Erectile dysfunction has a variable aetiology.  It can be organic, psychogenic or mixed (Althof & Seftel (1995), Tiefer &Schuetz -Mueller (1995)).  By interviewing a patient, even if there are obvious predisposing or precipitating factors, a definite diagnosis cannot be made (Miller (2000)).  The patient’s age should be taken into consideration (Schiavi & Rehman (1995), Lunenfeld (2006)), since the incidence of organic erectile dysfunction increases with age (Kaiser (1999), Gladh et al. (2005)).  Even if the above is considered, organic factors may be the cause even in young patients (Zonszein (1995), Seftel et al. (2004)), and older age, although may make us suspect increased percentage of organic causes, does not exclude the possibility of an erectile dysfunction to be purely psychogenic (Beutel (1999)).  Thus, in evaluating an erectile dysfunction patient, one has to have always in mind that there is always  a possibility to miss the organic aetiology in the young or underdiagnose pure psychogenic erectile dysfunction in the old.  Carefully selecting those to be treated appropriately, means being 100% sure about the diagnosis and this has to make the psychogenic erectile dysfunction one of the exclusion.

In our Sex Institute, we use a thorough three-team integrating diagnostic approach.  Thus vascular disease is identified, while medical/endocrine causes are also diagnosed.  By treating these first, we improve a percentage that could have been mistakenly thought psychogenic (Di Meo (2006), Bancroft & Janssen (2001), Wespes et al. (2002)) and we guarantee that those treated by the psychologist have no underlying organic pathology, which would have made the psychological techniques gone astray.  The patient being confident about the cause, increases compliance provided that he accepts the data found and is not continuing to consider his own explanations about the pathogenesis of the condition. 

We noticed that patients, even psychologically minded, accept easier the organic diagnoses perhaps because the symptoms arise from a somatic area and react negatively to the psychological explanations or suggested treatments (non published observations).  This tendency must be quite obvious and in other nationalities’ patients, since everywhere psychological impairment carry the fear of stigma (Perlick (2001)) or the possibility of not being easily dealt with (Shabsigh et al. (1998)).

Organic diagnosis in erectile dysfunction, does not constitute the majority of cases.  Psychogenic dysfunction is on the other hand is relatively common.  The organic dysfunction though is not rare and affects a good percentage of patients.  It is therefore important to spot those with definite vascular, neurologic, endocrine or medication induced erectile dysfunction and deal with these causes, before or simultaneously with concomitant psychological causes.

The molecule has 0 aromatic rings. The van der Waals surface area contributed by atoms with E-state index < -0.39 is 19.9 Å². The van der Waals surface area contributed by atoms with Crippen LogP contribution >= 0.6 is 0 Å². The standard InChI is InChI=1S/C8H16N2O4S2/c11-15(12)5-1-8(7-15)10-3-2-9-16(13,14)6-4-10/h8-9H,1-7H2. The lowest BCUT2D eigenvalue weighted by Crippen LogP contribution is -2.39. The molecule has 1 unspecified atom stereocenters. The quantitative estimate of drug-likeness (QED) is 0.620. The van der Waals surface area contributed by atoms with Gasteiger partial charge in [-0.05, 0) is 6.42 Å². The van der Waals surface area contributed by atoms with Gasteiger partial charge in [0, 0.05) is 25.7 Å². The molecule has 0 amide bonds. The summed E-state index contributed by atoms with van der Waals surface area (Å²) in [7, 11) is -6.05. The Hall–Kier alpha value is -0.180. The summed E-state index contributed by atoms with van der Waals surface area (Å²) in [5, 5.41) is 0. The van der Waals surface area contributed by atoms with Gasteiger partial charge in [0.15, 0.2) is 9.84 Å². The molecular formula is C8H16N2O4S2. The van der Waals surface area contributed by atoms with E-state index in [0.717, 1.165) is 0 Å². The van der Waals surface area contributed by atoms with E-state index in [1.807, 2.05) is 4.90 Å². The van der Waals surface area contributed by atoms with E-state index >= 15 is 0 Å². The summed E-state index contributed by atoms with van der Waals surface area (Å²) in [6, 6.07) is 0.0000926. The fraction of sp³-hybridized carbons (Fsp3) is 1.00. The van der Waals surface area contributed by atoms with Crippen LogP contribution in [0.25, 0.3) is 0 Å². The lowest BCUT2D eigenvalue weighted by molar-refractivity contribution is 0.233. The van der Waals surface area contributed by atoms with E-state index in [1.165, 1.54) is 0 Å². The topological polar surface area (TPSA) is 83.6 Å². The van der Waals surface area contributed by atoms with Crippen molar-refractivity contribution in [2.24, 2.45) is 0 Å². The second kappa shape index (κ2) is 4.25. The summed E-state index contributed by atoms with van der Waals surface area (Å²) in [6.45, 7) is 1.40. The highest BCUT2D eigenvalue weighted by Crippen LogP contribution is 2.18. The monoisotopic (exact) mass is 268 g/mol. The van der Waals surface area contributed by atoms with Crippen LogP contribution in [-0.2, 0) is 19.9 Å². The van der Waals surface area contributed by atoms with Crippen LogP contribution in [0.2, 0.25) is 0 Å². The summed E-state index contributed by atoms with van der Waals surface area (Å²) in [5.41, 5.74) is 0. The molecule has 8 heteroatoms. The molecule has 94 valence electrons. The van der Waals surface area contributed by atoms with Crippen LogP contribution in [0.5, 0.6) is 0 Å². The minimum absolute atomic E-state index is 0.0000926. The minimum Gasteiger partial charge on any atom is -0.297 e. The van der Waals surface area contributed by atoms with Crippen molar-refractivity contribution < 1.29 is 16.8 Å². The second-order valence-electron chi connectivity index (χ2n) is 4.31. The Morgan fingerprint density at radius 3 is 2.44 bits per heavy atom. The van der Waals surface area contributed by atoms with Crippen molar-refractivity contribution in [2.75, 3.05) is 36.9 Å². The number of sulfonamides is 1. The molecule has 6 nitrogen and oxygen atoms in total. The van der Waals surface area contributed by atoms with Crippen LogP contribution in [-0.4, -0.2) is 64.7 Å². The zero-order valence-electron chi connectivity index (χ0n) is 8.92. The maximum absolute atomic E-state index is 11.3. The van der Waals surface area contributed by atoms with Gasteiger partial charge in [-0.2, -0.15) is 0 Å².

We also noticed that the patients feel grateful when it is explained to them that a certain cause is the trigger of their problem, while when they are left in the dark, not knowing where to attribute this somatic complain, they easily develop higher stress levels, negative thoughts and attitudes, or low self esteem, which may drive them to take many wrong decisions.  Thus, we emphasize to them that although a formulation with many hypotheses can be easily done a priori, a positive diagnosis can definitely be made after detailed interviewing, examination and all the relevant investigations.


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Illustration 1: Diagnostic evaluation of the erectile dysfunction patients

a. Urological Evaluation

1. medical history
2. physical examination (esp. scrotal and rectal examination)
3. papaverine tests
4. Rigiscan as required
5. Other (eg. PSA as required

b. Endocrinological Evaluation

1. medical history
2. physical examination of all systems, including scrotal examination
3. general haematological tests as required
4. special endocrine tests (eg. Testosterone, Prolactin, HbA1c etc)
5. if endocrine anormality is suspected, then full endocrine work up as required)

c. Psychological Evaluation

1. interview (emphasis on psychological health, relationships and social history)

Illustration 2: Patients’ beliefs about the aetiology of their erectile dysfunction

1. Total erectile dysfunction patients: 165 (100%)
2. Patients thinking their ED * of organic aetiology: 60 (36.4%)
3. Patients thinking their ED of psychogenic aetiology: 52 (31.55)
4. Patients thinking their ED of mixed aetiology: 45 (27.2%)
5. Patients who could not comment on aetiology: 8 (4.8%)

*(ED : erectile dysfunction)

Illustration 3: Organic versus psychogenic dysfunction in 165 male patients

1. Total erectile dysfunction patients: 165 (100%)
2. Erectile dysfunction patients of organic aetiology: 56 (33.9%)
3. Erectile dysfunction patients of psychogenic aetiology: 109 (66.1%)

Organic causes: 56 (33.9%)
Vascular cause: 30 (18.2%)
Endocrine cause: 16 (9.7%)

Psychogenic erectile dysfunction: 109 (66.1%)
Psychogenic impairment (independent of the diagnosis): 153 (92.7%)

Source(s) of Funding

No funding sources

Competing Interests

No competing interests